Margaret Thatcher - the woman who transformed a nation

In the view of her admirers, she thrust a strike-infested Britain back among the front-runners of the industrial nations of the world.

Her detractors, many of them just as vociferous, saw her as the personification of an uncaring new political philosophy known by both sides as Thatcherism.

Across the Calendar region she will probably be best remembered as the Prime Minister who successfully defied Arthur Scargill's nationwide and year-long miners' strike, which threatened to cripple Britain's entire economic base.

Tireless, fearless, unshakeable and always in command, she was Britain's first woman Prime Minister - and the first leader to win three General Elections in a row.

Mrs Thatcher, who became Baroness Thatcher, resigned as Prime Minister in November 1990 after a year in which her fortunes plummeted.

Margaret Hilda Roberts was born in 1925 in the Lincolnshire town of Grantham. She quickly had the virtues of thrift, hard work, morality and patriotism drilled into her by her beloved father Alderman Alfred Roberts, who ran two grocers' shops and a post-office, and became mayor of the town in 1943.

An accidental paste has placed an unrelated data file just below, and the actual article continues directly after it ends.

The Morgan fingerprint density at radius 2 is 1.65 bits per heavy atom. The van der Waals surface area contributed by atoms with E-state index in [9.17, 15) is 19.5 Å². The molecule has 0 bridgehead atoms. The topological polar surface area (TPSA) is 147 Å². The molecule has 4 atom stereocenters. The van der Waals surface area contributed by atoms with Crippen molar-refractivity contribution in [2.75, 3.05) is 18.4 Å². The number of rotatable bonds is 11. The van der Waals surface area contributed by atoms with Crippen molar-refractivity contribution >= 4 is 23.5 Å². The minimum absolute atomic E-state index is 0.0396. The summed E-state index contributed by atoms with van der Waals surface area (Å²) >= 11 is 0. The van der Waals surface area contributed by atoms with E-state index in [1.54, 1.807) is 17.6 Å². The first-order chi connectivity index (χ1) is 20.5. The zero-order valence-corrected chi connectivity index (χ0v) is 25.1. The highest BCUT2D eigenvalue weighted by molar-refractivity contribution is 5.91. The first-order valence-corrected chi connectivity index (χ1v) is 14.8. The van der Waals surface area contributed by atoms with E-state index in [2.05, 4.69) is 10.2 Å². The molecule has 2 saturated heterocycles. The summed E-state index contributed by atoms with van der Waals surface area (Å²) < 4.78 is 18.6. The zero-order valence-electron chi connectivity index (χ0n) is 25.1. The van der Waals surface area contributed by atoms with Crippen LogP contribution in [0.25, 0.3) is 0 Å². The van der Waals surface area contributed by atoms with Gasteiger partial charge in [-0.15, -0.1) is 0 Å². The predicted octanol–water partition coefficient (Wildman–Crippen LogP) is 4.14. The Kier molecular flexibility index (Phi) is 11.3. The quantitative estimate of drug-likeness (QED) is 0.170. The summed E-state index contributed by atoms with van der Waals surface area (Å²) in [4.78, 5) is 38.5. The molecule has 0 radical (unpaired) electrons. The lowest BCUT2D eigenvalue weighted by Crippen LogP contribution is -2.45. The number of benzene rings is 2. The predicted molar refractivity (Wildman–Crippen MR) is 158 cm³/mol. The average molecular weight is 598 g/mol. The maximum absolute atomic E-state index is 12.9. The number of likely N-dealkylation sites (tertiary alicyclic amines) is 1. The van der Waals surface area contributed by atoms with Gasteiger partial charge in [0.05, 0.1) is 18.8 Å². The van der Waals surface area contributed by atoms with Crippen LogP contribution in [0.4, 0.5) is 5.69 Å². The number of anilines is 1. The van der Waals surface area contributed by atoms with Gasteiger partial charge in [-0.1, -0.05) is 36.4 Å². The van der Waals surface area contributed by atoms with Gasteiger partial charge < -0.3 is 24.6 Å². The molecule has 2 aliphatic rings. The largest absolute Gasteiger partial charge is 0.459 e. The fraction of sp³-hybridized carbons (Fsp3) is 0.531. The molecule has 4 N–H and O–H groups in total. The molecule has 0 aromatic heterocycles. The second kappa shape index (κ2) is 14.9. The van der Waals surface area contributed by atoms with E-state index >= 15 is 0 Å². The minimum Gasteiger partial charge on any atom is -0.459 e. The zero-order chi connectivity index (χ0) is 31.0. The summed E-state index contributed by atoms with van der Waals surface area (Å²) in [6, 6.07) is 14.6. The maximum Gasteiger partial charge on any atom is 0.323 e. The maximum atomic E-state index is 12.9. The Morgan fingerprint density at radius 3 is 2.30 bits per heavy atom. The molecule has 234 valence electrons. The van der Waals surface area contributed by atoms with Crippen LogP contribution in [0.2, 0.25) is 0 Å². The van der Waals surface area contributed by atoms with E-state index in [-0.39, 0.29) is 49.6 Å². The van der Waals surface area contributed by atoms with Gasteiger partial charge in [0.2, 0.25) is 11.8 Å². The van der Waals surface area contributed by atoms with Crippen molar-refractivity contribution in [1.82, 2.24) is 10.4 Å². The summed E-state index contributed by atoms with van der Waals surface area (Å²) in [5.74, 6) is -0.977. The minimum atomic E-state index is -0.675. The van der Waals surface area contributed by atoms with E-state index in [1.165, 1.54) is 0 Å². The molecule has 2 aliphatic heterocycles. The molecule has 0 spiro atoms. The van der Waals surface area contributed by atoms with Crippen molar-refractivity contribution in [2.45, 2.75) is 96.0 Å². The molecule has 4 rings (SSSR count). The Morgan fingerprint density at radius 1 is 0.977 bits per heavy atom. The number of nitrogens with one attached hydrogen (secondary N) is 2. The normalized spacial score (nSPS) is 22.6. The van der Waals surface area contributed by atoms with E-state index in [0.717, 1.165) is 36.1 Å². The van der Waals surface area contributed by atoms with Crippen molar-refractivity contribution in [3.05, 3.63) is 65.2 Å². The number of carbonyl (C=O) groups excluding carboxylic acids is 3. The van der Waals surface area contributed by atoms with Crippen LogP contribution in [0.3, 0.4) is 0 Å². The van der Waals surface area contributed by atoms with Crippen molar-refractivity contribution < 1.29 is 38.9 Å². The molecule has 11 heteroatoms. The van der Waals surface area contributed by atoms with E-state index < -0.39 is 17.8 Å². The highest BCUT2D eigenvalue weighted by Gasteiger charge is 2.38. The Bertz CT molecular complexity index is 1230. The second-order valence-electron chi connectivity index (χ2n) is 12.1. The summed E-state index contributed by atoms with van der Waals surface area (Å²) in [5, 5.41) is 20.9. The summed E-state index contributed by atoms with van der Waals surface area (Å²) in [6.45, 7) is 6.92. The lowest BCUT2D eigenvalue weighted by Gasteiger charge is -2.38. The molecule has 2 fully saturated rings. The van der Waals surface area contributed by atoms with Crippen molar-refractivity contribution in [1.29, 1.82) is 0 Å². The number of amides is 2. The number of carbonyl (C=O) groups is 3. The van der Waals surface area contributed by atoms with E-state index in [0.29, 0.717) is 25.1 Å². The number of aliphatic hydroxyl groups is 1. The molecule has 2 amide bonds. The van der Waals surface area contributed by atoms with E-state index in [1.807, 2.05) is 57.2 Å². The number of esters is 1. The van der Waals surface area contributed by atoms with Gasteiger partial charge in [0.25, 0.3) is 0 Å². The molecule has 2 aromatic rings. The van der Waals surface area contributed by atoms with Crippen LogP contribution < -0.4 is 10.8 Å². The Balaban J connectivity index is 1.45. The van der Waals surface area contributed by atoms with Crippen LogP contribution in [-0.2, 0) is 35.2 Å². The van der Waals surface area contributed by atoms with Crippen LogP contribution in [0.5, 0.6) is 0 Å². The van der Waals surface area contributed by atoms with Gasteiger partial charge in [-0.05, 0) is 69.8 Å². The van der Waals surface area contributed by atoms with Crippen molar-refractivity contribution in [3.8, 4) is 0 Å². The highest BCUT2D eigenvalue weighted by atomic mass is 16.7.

Alderman Roberts was a devout Methodist, a lay preacher and a proudly self-made man. Margaret never forgot - and throughout her career never tired of quoting - his words to her: "You'll never get anywhere if you don't work, girl."

Inevitably she became head girl at Kesteven and Grantham Girls' High School. She went on a bursary to Somerville College, Oxford, where she read chemistry.

However, she went on to become only the third woman president of the University's Conservative Association. She continued to work as a chemist until 1954 when she switched to become a barrister specialising in tax cases.

She finally entered the Commons in 1959 as Member for Finchley, a seat she represented throughout her career as an MP. The smartly-dressed, brisk and businesslike blonde did not remain unnoticed for long. She swiftly adapted to the strange ways of Westminster. Her friendly manner and warmth belied and disguised the white heat of her ambition.

Her triumphant achievement of power in May 1979 signalled the end of the era when trade union leaders trooped in and out of 10, Downing Street, haggling and bargaining with her Labour predecessors.